55. The method of claim 42, wherein the physiological event sensing comprises sensing a parameter from a location external to the patient.
56. The method of claim 42, wherein the physiological event sensing comprises sensing physiological electrical activity.
57. The method of claim 42, wherein the physiological event sensing comprises sensing intracranial pressure.
58. The method of claim 42, wherein the physiological event sensing comprises sensing a blood parameter.
59. The method of claim 42, wherein the disorder comprises at least one of Parkinson's disease, Alzheimer's disease, Huntington's disease, epilepsy, essential tremor, depression, obsessive compulsive disorder, schizophrenia, and neuropathic pain, and the sensed physiological event is a change in electrophysiological electrical activity.
60. The method of claim 42, wherein the disorder comprises at least one of cerebral ischemia, cerebral vasospasm, and refractory hypertension, and the sensed physiological event is at least one of a change in blood flow, a change in blood pressure, a change in the blood oxygen level, and a change in intracranial pressure.
61. The method of claim 42, further comprising implanting the stimulation source within the patient external to the vasculature of the patient.
62. The method of claim 42, further comprising conveying stimulation energy from the stimulation source to the stimulation lead, wherein the neural tissue is electrically stimulated to treat the disorder.
63. The method of claim 62, further comprising sensing the physiological event with the sensing device.
64. The method of claim 42, further comprising modifying a stimulation parameter within the stimulation source based on the sensed physiological event.
65. A method of treating a disorder of a patient, comprising:
intravascularly delivering at least one of a stimulation lead and a sensing lead within the head of the patient;
sensing a physiological event associated with the disorder using the sensing lead; and
stimulating neural tissue with the stimulation lead in response to the sensed physiological event.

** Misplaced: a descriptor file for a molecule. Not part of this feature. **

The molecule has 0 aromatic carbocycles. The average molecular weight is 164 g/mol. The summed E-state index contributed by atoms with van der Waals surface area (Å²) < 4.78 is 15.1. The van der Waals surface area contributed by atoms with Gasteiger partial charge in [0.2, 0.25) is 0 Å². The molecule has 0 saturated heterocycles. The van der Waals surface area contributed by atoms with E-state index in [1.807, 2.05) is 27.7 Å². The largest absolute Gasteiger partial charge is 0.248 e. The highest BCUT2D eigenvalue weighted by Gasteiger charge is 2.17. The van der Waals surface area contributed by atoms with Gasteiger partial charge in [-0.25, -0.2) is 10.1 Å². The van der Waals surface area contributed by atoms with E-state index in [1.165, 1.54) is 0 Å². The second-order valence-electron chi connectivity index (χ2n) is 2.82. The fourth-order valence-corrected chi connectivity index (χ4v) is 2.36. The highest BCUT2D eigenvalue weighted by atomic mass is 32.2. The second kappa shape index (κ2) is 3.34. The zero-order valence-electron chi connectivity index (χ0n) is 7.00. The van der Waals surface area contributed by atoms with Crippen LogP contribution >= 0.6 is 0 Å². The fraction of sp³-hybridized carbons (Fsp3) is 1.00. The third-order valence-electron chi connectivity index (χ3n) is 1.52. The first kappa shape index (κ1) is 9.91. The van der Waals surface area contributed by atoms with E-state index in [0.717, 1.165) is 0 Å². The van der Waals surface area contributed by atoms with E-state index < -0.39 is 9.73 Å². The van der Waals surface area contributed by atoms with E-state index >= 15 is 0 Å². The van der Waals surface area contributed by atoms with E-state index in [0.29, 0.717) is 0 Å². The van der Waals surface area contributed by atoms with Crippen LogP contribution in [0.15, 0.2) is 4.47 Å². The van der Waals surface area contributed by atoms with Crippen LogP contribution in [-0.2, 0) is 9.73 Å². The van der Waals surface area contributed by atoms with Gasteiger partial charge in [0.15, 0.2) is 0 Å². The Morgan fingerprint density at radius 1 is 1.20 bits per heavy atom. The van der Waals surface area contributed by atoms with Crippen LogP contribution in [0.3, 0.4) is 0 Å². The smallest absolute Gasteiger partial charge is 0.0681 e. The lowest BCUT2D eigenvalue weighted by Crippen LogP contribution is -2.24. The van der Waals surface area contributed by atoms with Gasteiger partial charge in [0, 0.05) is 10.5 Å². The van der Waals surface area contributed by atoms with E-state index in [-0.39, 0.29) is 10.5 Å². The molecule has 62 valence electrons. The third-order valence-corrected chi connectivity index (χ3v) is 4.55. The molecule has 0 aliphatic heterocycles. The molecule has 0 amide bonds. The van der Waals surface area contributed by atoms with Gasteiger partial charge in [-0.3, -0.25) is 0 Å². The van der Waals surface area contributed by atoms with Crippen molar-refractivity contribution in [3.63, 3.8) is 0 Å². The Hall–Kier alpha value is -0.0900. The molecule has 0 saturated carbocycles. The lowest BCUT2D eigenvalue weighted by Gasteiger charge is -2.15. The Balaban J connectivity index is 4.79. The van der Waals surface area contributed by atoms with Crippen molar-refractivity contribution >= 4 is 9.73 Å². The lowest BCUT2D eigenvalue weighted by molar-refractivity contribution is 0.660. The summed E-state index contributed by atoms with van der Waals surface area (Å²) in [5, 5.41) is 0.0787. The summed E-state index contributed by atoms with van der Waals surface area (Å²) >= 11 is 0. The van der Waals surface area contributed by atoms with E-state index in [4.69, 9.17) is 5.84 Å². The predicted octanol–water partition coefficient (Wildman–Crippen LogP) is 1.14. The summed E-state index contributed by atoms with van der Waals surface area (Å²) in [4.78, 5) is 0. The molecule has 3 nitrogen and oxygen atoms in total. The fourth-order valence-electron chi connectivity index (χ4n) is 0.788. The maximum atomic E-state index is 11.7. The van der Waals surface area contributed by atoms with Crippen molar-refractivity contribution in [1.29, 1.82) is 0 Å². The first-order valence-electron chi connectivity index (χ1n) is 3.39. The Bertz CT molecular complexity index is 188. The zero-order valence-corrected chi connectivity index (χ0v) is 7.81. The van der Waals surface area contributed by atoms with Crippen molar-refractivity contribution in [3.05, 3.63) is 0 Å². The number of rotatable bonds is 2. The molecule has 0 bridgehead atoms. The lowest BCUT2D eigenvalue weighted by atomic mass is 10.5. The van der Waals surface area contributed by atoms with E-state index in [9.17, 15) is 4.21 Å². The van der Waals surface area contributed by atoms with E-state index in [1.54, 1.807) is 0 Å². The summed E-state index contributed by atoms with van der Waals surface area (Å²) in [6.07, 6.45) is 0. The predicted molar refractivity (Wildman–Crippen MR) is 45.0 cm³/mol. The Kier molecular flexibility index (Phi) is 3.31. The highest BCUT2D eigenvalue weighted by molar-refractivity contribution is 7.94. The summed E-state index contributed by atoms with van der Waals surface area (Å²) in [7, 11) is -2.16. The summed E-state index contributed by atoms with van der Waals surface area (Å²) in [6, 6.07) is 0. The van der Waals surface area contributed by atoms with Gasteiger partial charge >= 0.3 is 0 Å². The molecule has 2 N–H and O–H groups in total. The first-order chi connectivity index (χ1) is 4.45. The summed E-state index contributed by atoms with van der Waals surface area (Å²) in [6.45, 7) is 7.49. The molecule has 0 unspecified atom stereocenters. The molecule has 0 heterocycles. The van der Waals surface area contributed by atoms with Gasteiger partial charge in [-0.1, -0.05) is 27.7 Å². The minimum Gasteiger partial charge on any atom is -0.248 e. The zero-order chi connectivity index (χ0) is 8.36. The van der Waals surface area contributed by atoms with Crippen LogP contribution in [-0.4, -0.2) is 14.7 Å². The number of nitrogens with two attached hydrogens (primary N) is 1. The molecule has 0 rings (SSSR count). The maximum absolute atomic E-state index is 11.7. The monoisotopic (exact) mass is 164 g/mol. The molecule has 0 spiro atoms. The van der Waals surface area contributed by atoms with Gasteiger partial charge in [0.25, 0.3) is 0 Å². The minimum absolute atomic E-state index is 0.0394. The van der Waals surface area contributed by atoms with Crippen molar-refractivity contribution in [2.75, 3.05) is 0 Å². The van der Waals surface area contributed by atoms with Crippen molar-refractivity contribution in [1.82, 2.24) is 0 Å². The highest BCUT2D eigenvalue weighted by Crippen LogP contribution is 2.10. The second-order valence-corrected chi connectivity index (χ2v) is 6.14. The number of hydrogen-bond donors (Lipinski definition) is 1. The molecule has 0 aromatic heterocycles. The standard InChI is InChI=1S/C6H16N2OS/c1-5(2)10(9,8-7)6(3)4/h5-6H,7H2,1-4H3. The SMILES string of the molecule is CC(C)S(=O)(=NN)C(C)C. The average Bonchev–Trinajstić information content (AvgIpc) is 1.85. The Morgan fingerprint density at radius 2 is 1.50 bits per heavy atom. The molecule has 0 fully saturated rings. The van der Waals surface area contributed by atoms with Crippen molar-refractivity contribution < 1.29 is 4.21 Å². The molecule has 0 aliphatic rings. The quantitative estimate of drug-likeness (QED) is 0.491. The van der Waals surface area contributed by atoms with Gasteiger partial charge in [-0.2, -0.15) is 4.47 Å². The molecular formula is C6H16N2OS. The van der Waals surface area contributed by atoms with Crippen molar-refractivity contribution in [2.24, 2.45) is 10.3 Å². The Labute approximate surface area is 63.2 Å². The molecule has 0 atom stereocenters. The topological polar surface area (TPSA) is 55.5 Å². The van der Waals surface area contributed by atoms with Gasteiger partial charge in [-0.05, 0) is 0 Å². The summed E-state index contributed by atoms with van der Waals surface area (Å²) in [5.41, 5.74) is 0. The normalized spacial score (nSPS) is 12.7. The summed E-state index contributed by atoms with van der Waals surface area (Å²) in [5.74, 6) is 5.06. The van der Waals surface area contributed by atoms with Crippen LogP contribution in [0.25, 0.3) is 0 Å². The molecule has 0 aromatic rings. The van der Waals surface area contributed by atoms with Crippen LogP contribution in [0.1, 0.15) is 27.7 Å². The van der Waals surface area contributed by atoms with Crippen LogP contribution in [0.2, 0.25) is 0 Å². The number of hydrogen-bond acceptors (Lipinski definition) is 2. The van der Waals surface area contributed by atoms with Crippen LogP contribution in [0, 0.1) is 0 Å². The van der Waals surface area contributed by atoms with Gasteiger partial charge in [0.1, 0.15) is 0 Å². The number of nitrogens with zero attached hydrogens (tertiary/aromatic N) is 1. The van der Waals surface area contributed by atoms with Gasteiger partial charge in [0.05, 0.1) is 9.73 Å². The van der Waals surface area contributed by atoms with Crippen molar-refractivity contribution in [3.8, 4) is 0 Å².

66. The method of claim 65, wherein the disorder is a neurological disorder.
67. The method of claim 65, wherein the at least one stimulation lead and sensing lead is introduced into the head via the circulatory system.
68. The method of claim 65, wherein the at least one stimulation lead and sensing lead is introduced into the head via the ventricular system.
69. The method of claim 65, wherein the physiological event sensing comprises sensing physiological electrical activity.
70. The method of claim 65, wherein the physiological event sensing comprises sensing intracranial pressure.
71. The method of claim 65, wherein the physiological event sensing comprises sensing a blood parameter.
72. The method of claim 65, wherein the disorder comprises at least one of Parkinson's disease, Alzheimer's disease, Huntington's disease, epilepsy, essential tremor, depression, obsessive compulsive disorder, schizophrenia, and neuropathic pain, and the sensed physiological event is a change in electrophysiological electrical activity.
73. The method of claim 65, wherein the disorder comprises at least one of cerebral ischemia, cerebral vasospasm, and refractory hypertension, and the sensed physiological event is at least one of a change in blood flow, a change in blood pressure, a change in the blood oxygen level, and a change in intracranial pressure.
74. The method of claim 65, wherein the at least one of a stimulation lead and a sensing lead comprises the stimulation lead.
75. The method of claim 65, wherein the at least one of a stimulation lead and a sensing lead comprises the sensing lead.
76. The method of claim 65, wherein the at least one of a stimulation lead and a sensing lead comprises both the stimulation lead and the sensing lead.
Beschreibung
    FIELD OF THE INVENTION
  • [0001]
    The invention relates to the treatment and diagnosis of physiological disorders, and in particular, the treatment and diagnosis of physiological disorders using electrical stimulation.
  • BACKGROUND OF THE INVENTION
  • [0002]
    It is sometimes desirable to treat disorders in patients using implantable feedback electrical stimulation systems. For example, neurological disorders, such epilepsy, migraine headaches, and Parkinson's disease, can be treated by sensing a neurological event and then electrically stimulating a selected region of the patient's brain (such as the cortex or deep brain) using stimulation leads to control the disorder. See, e.g., U.S. Pat. No. 6,016,449, which is expressly incorporated herein by reference. In these cases, access to the patient's brain is accomplished using a fairly invasive procedure, which involves drilling burr holes through the patient's cranium or performing a craniotomy on the patient in order to gain access to the brain tissue. In the case of deep brain stimulation, the stimulation lead must be introduced through the parenchyma of the brain until it reaches the desired stimulation site within the selected deep brain structure. Sensing leads, used to sense EEG signals from the brain can then be implanted within the brain via one or more burr holes or a craniotomy or within the scalp of the patient.